158:  We Vow Vengeance

A black, white, and orange cat against a background of flamesI’d been so busy, first with rebelling and then with revelling, I’d set aside mine own quarrel. 

Now ’twas time to seek out Snakes-Purr.

I knew I could not act alone.  I needed complices.

I bethought me of the cats that I could trust.

Linkin.  Onix.  Scabface.  Kettie the Turkey Cat.

Linkin was the last of my uncle’s friends.  He was old.  As winter drew nigh he passed his days in sleeping, and I knew he could not help me.

My friend Onix was timorous.  True, he knew much of poyson, but how could we carry poyson to Snakes-Purr if not in our mouths?

A cat reclining on top of a set of shelves containing large jars of herbs and spices.
Onix, employed in his apothecary’s shop.

Scabface was fierce, but also fool.  His manor lay in Westminster.  He would never leave it long enuff to find Snakes-Purr and assalt him.

Kettie was the best climber and leaper that ever I saw, and from the roof of his print shop nigh unto Paws [St Pauls] he saw all that passed.  But how would he know Snakes-Purr when he saw him?

How would any of us?

I had better hopes of the cats I did not trust.

A grey tabby cat leaping across a gap between two stone walls to join its companion.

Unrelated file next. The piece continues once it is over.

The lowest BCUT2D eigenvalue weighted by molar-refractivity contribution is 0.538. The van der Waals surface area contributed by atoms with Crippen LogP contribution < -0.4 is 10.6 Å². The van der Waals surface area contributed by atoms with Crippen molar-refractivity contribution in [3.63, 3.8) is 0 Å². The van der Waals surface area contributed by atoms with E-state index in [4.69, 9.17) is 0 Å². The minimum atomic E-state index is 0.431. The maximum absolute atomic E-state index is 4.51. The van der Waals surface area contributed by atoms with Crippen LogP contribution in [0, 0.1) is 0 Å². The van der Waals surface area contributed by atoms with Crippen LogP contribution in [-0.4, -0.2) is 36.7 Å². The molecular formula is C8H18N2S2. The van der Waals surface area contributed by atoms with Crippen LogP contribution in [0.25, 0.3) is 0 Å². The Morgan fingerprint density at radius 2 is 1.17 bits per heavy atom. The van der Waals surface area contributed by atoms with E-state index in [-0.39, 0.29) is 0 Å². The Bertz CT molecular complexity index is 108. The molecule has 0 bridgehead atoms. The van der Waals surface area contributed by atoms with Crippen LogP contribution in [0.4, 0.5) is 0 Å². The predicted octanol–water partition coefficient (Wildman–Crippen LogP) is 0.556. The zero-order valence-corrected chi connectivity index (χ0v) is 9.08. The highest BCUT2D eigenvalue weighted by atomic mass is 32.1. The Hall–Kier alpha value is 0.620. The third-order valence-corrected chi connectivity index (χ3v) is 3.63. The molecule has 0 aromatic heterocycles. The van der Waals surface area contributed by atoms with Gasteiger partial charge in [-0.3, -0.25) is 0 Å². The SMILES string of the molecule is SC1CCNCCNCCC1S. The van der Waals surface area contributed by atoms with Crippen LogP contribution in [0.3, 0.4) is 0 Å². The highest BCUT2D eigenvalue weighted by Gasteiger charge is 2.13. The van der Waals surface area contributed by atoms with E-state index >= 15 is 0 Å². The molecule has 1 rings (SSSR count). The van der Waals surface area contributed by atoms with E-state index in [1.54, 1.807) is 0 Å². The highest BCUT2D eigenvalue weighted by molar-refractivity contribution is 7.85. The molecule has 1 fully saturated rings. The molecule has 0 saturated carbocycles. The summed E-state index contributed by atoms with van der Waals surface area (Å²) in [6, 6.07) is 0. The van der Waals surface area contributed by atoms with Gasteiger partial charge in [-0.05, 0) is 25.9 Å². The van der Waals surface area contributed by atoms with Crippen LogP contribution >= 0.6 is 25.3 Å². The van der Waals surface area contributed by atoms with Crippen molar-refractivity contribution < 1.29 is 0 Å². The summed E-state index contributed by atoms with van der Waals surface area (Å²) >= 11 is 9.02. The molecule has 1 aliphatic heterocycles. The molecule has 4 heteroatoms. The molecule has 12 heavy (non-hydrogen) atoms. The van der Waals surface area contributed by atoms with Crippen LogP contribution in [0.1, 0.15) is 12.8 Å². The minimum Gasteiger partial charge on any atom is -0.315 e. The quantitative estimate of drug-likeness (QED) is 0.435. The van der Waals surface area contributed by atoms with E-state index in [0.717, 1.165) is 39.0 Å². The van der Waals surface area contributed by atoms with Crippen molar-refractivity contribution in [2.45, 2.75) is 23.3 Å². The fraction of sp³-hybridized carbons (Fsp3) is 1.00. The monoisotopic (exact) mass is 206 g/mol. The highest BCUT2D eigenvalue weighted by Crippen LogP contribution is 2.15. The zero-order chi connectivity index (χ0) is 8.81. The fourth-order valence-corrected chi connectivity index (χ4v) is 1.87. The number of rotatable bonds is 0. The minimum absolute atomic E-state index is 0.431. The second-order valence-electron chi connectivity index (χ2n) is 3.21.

Picker and Stealer, usually in search of something.

Picker and Stealer did not like me, but they knew the ways of thieves.  They’d gone in search of Snakes-Purr once, and brought word he might be found across the river.

Luvvie the Player was a cat unakwaynted with truth.  One who haunted playhouses, but aspired to live among the better sort.  Certes, he knew more of Snakes-Purr than he’d told.

Luvvie

I called those three together.  They had questions.

All knew why I hated Snakes-Purr, but Picker and Stealer wisht to know how he’d akwired my uncle’s verses.

I sayt, “Seven winters past, before I was born, my uncle saw a play in my Earl’s great house at Titchfield.  I believe Snakes-Purr were among the players there.  He slipped into the book-chamber while others took refreshment.”

“What!” cried Picker.  “He stayed not to eat?”

“Belike he crammed his mouth and pockets before he went a-thieving,” sayt I.  “He hid a book or two in his jerkin, and then his eye fell on my uncle’s basket with his fine broidered cushion.  He went to take that too.”

“We see it now!” cried Stealer.  “Your uncle kept his verses safe beneath, and Snakes-Purr nosed them out.”

“Nosed and eyed them,” sayt I.  “And slipped some into his jerkin with the books, most like.  He left the cushion where it lay.”

Picker and Stealer vowed vengeance then and there.

“I marvel,” sayt Luvvie, “that your uncle did not nose the taint of Snakes-Purr on his cushion.”

“The house was throng,” sayt I.  “Belike my uncle’s nose was fouled by too manie odours.”

Then Luvvie arrkst when my uncle had made his play of Young Hampton.”

“Later that same year,” sayt I.  “But how did Snakes-Purr get his claws on it?  I never heard tell of players in my Earl’s house again.  Murderers came next.”

“If Snakes-Purr took your uncle’s verses, why doth he speak so ill of cats?” arrkst Luvvie, doubtful.  “And put kind words of us into a villain’s mouth?  Heark this, from a fool play where one man hopes to cut collops off another.  He says, Some men there are love not a gaping pig.  Some that are mad if they behold a cat.”